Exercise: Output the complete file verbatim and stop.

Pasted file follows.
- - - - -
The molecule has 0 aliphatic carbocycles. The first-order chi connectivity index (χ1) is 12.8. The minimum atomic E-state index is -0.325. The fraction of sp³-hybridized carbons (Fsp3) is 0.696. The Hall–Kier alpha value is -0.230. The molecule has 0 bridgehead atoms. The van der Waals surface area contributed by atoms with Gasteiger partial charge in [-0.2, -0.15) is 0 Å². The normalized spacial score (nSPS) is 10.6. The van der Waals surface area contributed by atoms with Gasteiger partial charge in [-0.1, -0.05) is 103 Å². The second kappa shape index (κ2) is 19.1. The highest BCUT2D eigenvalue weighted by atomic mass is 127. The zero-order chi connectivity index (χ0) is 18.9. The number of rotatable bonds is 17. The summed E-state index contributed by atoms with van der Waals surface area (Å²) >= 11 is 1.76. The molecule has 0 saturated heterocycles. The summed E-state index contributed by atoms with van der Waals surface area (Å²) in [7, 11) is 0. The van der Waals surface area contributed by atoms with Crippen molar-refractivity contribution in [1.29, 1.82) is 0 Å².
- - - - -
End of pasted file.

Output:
The molecule has 0 aliphatic carbocycles. The first-order chi connectivity index (χ1) is 12.8. The minimum atomic E-state index is -0.325. The fraction of sp³-hybridized carbons (Fsp3) is 0.696. The Hall–Kier alpha value is -0.230. The molecule has 0 bridgehead atoms. The van der Waals surface area contributed by atoms with Gasteiger partial charge in [-0.2, -0.15) is 0 Å². The normalized spacial score (nSPS) is 10.6. The van der Waals surface area contributed by atoms with Gasteiger partial charge in [-0.1, -0.05) is 103 Å². The second kappa shape index (κ2) is 19.1. The highest BCUT2D eigenvalue weighted by atomic mass is 127. The zero-order chi connectivity index (χ0) is 18.9. The number of rotatable bonds is 17. The summed E-state index contributed by atoms with van der Waals surface area (Å²) >= 11 is 1.76. The molecule has 0 saturated heterocycles. The summed E-state index contributed by atoms with van der Waals surface area (Å²) in [7, 11) is 0. The van der Waals surface area contributed by atoms with Crippen molar-refractivity contribution in [1.29, 1.82) is 0 Å².